Ten feature films to watch this Pride month

Cinema becomes an important reflection of what life is, often a celebration. It also sometimes reflects the nuances of the struggles people go through, struggles that are incomprehensible in real life.
“To be an ally, you must recognize the struggles, the celebrations and the lives of queer people. Queer films become a source of understanding the queer experience which, in turn, gives you insight into the similarity and difference of our lives. It not only broadens your understanding of queer lives, but also sensitizes you to the struggle and oppression the community has suffered at the hands of patriarchy and heteronormativity,” says Yashwant Panwar, Communications Manager of Imbue Natural.
This Pride month, here’s a look at films that have helped us understand and witness what it means to be queer in different parts of the world.

Loosely based on the sensational short story Lihaaf by Ismat Chugtai, Fire is one of the first Indian films to explicitly portray the struggle of queer women in an openly homophobic and patriarchal society.

Memories of March
This Rituparono Ghosh masterpiece not only gives us perspective on the acceptance of homosexuality, but also teaches how grief brings people together.

A film that strips away all subtle metaphors and gives us a raw portrayal of what it means to be queer in India’s homophobic, religion-driven society.
This is not just the story of Professor Siras but of all those who have faced discrimination because of their identity.

Blue is the hottest color
A coming of age story about love, acceptance, betrayal and coming to terms with your identity.

Adapted from the romantic novel The Price of Salt by Patricia Highsmith, the story revolves around the relationship between Carol, a recently divorced mother and Thérèse, an aspiring photographer.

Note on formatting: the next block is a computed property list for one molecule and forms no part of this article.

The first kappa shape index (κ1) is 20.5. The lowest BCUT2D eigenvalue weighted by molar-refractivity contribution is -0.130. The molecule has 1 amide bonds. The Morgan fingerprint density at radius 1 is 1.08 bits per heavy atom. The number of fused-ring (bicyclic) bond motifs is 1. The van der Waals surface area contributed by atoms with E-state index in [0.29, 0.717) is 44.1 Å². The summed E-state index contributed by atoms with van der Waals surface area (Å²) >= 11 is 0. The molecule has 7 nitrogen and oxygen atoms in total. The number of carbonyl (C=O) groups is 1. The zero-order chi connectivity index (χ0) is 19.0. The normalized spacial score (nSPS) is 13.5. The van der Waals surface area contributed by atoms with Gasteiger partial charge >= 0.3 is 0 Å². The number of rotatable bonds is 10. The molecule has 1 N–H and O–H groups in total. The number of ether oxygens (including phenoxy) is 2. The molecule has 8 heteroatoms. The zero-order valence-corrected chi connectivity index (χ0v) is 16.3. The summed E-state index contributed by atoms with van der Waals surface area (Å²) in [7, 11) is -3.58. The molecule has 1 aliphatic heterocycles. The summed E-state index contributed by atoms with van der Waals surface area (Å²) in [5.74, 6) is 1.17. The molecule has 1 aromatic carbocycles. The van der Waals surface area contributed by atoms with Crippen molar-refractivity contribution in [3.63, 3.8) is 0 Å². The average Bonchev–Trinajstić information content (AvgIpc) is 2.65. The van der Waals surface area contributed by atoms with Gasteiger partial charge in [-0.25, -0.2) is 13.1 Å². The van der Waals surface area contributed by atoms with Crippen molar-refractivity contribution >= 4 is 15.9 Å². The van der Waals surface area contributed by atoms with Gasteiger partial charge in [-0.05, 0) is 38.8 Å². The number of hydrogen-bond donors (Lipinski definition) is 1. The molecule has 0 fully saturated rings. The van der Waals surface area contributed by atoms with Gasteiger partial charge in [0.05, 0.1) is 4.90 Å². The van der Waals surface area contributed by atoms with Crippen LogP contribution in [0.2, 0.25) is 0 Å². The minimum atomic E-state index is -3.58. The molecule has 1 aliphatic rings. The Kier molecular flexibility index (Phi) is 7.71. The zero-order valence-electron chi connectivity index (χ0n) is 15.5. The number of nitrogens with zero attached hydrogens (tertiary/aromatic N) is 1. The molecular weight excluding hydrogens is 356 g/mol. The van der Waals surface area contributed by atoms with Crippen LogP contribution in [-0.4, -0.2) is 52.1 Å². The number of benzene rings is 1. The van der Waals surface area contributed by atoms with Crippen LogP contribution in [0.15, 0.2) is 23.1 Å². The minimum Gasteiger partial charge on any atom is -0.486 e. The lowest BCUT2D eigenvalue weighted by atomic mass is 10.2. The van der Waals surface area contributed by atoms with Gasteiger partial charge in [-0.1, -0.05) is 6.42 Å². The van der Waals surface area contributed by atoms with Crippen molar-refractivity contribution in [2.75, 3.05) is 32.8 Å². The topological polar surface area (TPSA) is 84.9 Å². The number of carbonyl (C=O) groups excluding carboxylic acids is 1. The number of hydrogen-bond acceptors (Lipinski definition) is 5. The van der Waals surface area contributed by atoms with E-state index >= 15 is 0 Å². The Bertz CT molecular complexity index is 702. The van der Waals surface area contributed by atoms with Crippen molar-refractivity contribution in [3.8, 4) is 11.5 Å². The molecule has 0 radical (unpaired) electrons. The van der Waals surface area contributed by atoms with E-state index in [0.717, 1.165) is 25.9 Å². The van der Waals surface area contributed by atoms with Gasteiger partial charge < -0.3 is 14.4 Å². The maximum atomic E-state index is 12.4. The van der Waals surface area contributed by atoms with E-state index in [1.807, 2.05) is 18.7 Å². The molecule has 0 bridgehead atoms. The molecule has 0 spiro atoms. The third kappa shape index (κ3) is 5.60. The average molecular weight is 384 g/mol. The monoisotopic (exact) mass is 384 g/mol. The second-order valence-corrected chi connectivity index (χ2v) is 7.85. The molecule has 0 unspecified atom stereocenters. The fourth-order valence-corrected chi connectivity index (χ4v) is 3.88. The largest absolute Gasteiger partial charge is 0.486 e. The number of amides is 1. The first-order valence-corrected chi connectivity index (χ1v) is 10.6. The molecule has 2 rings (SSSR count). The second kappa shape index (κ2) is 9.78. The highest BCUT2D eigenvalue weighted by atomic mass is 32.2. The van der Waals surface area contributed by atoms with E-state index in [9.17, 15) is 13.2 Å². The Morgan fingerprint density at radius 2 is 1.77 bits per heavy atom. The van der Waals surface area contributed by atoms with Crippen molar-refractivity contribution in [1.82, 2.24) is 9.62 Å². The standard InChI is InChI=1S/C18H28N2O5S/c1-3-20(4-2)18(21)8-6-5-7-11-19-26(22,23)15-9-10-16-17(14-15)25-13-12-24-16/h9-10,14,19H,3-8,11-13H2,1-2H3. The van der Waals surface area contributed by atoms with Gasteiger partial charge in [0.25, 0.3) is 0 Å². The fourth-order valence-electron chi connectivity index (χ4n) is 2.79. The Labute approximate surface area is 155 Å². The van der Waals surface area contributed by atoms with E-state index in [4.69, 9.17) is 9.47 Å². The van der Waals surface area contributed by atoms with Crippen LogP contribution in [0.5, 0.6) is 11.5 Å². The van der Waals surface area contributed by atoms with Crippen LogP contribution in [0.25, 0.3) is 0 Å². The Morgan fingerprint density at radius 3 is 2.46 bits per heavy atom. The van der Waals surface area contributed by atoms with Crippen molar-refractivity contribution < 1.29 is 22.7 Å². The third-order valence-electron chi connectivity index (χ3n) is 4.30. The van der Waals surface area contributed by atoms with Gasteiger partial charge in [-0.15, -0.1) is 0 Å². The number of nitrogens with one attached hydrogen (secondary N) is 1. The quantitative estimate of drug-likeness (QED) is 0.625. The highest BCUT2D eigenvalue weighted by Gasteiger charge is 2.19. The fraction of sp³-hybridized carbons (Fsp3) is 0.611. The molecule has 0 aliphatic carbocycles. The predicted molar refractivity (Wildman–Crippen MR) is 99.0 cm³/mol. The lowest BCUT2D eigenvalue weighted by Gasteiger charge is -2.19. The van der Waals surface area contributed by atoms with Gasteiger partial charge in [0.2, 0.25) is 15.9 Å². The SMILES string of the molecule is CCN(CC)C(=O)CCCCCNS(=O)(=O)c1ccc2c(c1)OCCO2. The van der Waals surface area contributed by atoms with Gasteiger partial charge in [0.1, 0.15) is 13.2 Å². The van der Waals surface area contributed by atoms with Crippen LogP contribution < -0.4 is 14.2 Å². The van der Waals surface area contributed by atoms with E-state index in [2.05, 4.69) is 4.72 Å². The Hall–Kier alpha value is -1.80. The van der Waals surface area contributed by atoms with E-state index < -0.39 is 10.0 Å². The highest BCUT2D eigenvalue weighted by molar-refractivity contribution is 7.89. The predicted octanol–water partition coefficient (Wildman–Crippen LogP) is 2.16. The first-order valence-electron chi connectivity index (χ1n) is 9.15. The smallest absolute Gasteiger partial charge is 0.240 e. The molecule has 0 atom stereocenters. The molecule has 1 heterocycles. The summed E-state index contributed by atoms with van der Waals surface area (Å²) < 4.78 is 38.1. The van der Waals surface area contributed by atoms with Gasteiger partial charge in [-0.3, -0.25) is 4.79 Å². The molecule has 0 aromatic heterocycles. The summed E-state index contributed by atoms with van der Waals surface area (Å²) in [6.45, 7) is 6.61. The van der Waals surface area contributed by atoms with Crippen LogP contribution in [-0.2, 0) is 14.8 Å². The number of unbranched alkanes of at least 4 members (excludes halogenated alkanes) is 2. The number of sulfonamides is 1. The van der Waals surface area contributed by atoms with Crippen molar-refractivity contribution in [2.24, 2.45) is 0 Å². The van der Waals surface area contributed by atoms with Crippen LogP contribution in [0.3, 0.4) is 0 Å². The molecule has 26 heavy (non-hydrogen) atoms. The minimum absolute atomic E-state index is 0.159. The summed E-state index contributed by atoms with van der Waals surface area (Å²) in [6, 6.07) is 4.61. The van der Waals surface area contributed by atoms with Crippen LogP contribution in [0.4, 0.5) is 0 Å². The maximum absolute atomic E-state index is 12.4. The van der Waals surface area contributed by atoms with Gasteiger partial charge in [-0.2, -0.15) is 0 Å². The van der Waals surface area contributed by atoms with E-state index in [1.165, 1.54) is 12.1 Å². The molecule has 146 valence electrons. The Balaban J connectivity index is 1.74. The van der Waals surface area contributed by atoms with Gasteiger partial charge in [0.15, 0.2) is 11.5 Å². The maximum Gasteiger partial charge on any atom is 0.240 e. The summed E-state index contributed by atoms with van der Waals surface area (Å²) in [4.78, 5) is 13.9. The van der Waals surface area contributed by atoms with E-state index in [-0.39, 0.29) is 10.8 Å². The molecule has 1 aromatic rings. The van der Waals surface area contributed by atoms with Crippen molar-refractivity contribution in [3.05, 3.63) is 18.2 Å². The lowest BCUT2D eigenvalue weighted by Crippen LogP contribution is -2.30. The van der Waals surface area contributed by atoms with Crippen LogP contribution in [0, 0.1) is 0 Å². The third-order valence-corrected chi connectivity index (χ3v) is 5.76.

boys don’t cry
Based on the murder of Nebraskan Trans-man Brendon Teena, it was one of the first films that started the conversation about gender and transphobia in mainstream cinema.

This critically acclaimed coming-of-age drama revolves around the acceptance of homosexuality in African-American cultures.
The film won three Oscars including Best Picture in 2017.

Daisy with a straw
One of the first Indian films to explicitly depict homosexuality and disability. The story revolves around Leila Kapoor, a teenager with cerebral palsy and her encounter with bisexuality, New York, family and life.

Kapoor and sons
A Bollywood anomaly that portrays a queer experience as a practical reality, instead of sensationalizing or desensitizing sexual identities.

Portrait of a lady on fire
This French masterpiece gives us the beauty of the female gaze. Set in the 1770s, the story goes beyond the love of an artist and her muse by depicting love as an art. (IANSlife)

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